Britain’s farmers have the capacity to seize the new opportunities
presented by the rapidly growing biofuels market without any adverse
implications for food production, according to the NFU.
In an analysis of the land that will be required to meet the Government’s
target of a 5 per cent inclusion of bioethanol and biodiesel in
road transport fuel by 2010, the NFU has calculated around 900,000
hectares of land will be needed.
However, that corresponds almost exactly to the 375,000 ha of
land that is currently being used for the production of feed wheat
surplus to UK domestic requirements, which has to be exported,
plus the 559,000 ha of mandatory set-aside, most of which could
be used to produce oilseed rape for biodiesel.
This calculation takes into account the fact only part of the
crop is used for biofuel production and around 2.4 million tonnes
of so-called “co-products” – distillers’ grains
from wheat and rape meal from oilseed – will be available
for animal feed.
The NFU paper ‘UK biofuels - land required to meet RTFO
2010’ goes on to argue that technological advances in the
production of biofuels will allow output to be stepped up still
further, without compromising food production capacity.
It is calling on the Government to extend the existing Road Traffic
Fuel Obligation targets to the EU target of 5.75 per cent by energy,
which equates to 7.5 to 8 per cent by volume.
NFU Vice-President Paul Temple said recent claims from multi-national
food processors that growing crops for fuel would lead to food
shortages and soaring prices were nothing more than scaremongering.
He said: “It is quite clear from the figures there is more
than sufficient spare capacity in British farming to meet the growing
demand for biofuels without compromising food production.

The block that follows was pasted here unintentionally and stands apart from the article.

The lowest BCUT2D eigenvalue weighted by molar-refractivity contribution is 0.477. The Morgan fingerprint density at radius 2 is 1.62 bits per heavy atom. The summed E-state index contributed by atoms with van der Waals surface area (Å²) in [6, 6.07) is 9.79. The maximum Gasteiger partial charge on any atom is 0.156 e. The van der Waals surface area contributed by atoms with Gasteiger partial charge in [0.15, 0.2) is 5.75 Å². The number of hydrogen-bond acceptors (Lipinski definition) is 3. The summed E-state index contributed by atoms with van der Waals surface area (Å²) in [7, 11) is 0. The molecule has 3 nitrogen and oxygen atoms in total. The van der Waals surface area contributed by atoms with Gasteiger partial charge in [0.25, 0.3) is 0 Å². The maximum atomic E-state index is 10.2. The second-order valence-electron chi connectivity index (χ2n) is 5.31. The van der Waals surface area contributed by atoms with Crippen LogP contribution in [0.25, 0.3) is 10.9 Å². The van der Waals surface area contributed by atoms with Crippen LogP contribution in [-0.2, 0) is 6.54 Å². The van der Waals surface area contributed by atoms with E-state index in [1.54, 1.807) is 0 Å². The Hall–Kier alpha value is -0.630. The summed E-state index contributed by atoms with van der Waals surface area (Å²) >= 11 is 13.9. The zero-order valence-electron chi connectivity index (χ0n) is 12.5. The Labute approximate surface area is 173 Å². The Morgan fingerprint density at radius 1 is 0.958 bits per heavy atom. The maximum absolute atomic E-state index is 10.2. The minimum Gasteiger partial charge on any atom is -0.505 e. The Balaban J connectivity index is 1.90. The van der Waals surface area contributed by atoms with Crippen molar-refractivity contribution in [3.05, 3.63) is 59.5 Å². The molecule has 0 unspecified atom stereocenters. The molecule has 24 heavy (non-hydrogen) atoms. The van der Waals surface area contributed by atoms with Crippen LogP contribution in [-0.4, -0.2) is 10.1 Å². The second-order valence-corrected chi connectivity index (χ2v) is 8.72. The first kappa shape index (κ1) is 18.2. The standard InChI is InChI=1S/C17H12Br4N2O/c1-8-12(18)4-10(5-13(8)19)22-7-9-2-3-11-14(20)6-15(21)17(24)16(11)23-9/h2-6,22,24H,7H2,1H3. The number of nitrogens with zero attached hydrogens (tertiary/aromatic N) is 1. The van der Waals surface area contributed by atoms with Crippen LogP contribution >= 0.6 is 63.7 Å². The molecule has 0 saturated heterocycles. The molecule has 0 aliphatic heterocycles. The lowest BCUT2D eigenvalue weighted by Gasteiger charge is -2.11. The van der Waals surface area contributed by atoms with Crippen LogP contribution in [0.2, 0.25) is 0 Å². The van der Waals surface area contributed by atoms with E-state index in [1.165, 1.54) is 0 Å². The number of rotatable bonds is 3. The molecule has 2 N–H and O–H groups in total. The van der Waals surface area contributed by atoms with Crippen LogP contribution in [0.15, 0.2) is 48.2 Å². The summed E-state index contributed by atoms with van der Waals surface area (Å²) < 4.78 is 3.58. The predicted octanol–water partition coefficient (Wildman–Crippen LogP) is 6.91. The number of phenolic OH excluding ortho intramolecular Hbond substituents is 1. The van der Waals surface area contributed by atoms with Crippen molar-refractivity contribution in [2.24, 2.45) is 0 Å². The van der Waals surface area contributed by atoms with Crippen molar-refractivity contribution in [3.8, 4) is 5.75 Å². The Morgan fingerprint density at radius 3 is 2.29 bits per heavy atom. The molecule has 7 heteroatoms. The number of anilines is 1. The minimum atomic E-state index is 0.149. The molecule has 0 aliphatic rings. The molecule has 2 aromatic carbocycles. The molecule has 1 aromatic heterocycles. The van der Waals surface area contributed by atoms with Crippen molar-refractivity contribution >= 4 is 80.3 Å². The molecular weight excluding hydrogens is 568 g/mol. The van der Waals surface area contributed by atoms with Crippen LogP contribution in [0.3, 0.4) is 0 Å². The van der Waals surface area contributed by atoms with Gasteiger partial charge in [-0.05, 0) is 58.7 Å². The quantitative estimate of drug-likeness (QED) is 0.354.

“The biofuels market will mean that, overall, there is a
tighter balance between supply and demand for grains and oilseeds
and food processors and others will no longer enjoy the luxury
of being able to buy their raw materials at below the cost of production.
“But that does not imply shortages and huge increases in
food prices. The price the farmer receives for his cereals and
oilseeds represents only a tiny proportion of what the consumer
pays for the finished product, so even a significant lift in farmgate
prices should have very little impact at retail level.
“Against that, the biofuels market will mean that Britain’s
farmers are making a really worthwhile contribution to the reduction
in carbon emissions, as well as generating significant numbers
of new jobs.
“It is a win, win, win opportunity – for the climate,
for farmers and for the economy.”
The NFU paper quotes research from the East of England Development
Agency indicating that around 2.5 farming jobs will be created
or sustained for every 1,000 tonnes of biofuel produced. A 100,000
tonne plant could create/sustain some 60 to 80 jobs directly and
underpin as many as 550 jobs on the land.
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